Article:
If Low Power SDRAM is adopted, the form factor is still bigger than HyperRAM™. That makes it not an ideal solution as Low Power SDRAM requires larger PCB area.

In addition, HyperRAM™ has only 13 signal pins, which can greatly simplify the PCB layout design. It also means that during design phase of the products, more PIN-outs will be available for other use cases with HyperRAM™ regarding those designed with DRAMs. And because of connecting fewer pins, it is more cost-effective as well.

Simplifying control interface is another feature of HyperRAM™. Based on pSRAM architecture, HyperRAM™ is a self-refresh[2] RAM which can automatically return to Standby mode after read/ write operation. This could reduce the effort of system design and firmware development.

 

5. How does HyperRAM™ position itself comparing to other DRAMs?

Comparing to other DRAMs, HyperRAM™ works in the same bandwidth with fewer pin-counts and lower power consumption. Moreover, HyperRAM™ offers a new interface HyperBus™ as a feature for customers to choose from.

Fig. 4 The comparison between HyperRAMTM and other DRAMs on pin-counts and power consumption (Source: Winbond)
Fig. 4 The comparison between HyperRAM™ and other DRAMs on pin-counts and power consumption (Source: Winbond)

 

6. What applications and industries need HyperRAM™ ?

HyperRAM™ is especially for applications that require low power consumption and high MCU computing power in automotive, industrial 4.0, smart home and wearable markets, such as dashboards, HMI industrial control panels, smart home devices, voice control devices, bike computer and smart bands, etc.. Besides, for IoT edge device applications, various design considerations such as low cost, low power consumption, and computing efficiency also suit the characteristic of HyperRAM™.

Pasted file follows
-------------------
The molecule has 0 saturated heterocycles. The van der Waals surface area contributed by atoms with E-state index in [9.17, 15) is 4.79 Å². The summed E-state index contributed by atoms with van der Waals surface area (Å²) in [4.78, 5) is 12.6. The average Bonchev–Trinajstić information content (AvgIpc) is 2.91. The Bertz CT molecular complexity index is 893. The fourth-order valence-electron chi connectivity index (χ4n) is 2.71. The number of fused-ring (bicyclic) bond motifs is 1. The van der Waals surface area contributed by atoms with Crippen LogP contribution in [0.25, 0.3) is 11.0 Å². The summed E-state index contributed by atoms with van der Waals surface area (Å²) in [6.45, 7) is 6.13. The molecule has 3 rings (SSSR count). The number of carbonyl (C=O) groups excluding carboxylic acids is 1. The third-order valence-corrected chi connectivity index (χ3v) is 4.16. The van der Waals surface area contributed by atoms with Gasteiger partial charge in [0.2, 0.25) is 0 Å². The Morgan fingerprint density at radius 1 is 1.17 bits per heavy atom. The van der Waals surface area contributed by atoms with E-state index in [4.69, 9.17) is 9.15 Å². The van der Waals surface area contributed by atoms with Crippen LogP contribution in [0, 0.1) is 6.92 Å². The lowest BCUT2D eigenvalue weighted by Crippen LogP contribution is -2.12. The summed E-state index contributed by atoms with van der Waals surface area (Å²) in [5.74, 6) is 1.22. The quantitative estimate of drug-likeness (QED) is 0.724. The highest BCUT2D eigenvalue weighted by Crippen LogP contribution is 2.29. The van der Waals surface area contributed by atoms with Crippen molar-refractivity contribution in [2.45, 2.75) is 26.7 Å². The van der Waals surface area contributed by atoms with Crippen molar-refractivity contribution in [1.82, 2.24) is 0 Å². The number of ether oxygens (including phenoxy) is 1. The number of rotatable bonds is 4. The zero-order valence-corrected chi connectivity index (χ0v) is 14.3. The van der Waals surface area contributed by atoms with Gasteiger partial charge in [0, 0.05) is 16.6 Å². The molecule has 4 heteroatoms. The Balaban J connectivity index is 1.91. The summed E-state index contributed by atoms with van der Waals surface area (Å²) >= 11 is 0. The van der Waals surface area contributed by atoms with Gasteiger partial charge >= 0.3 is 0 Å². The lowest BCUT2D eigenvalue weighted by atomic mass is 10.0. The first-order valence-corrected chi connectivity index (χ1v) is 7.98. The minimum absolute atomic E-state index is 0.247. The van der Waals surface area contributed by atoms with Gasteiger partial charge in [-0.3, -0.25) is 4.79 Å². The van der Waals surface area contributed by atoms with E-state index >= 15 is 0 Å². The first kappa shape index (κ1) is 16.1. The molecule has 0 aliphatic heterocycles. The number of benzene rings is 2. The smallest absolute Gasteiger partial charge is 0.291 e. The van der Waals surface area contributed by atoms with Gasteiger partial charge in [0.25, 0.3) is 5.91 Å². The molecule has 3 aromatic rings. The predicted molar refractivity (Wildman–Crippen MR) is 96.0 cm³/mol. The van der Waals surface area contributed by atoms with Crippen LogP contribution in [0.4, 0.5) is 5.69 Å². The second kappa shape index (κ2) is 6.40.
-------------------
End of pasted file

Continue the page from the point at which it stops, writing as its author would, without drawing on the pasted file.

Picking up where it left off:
Fig. 4 HMI use cases for HyperRAMTM (Source: Winbond)
Fig. 4 HMI use cases for HyperRAM™ (Source: Winbond)

Other than above, for battery-powered devices such as smart speakers and smart meters, battery life has become the key to the success of the product, in addition to the rich IoT function and easy-to-use human interface. This makes low power consumption increasingly important. To achieve long battery life, in addition to using power consumption MCU, the other low-power peripheral components should also be considered, and HyperRAM™ is designed for this.

[1] Hybrid sleep mode:
Hybrid sleep mode is one of the common power save modes which makes memory retention possible when most of the internal circuits are off the grid. It was designed for batter powered products and long standby products.

[2] Self-refresh:
According to Wikipedia, “in a DRAM chip, each bit of memory data is stored as the presence or absence of an electric charge on a small capacitor on the chip. As time passes, the charges in the memory cells leak away, so without being refreshed the stored data would eventually be lost. To prevent this, external circuitry periodically reads each cell and rewrites it, restoring the charge on the capacitor to its original level.”

And according to a datasheet from Winbond, “the Self Refresh command can be used to retain data in the DRAM, even if the rest of the system is powered down. When in the Self Refresh mode, the DRAM retains data without external clocking.”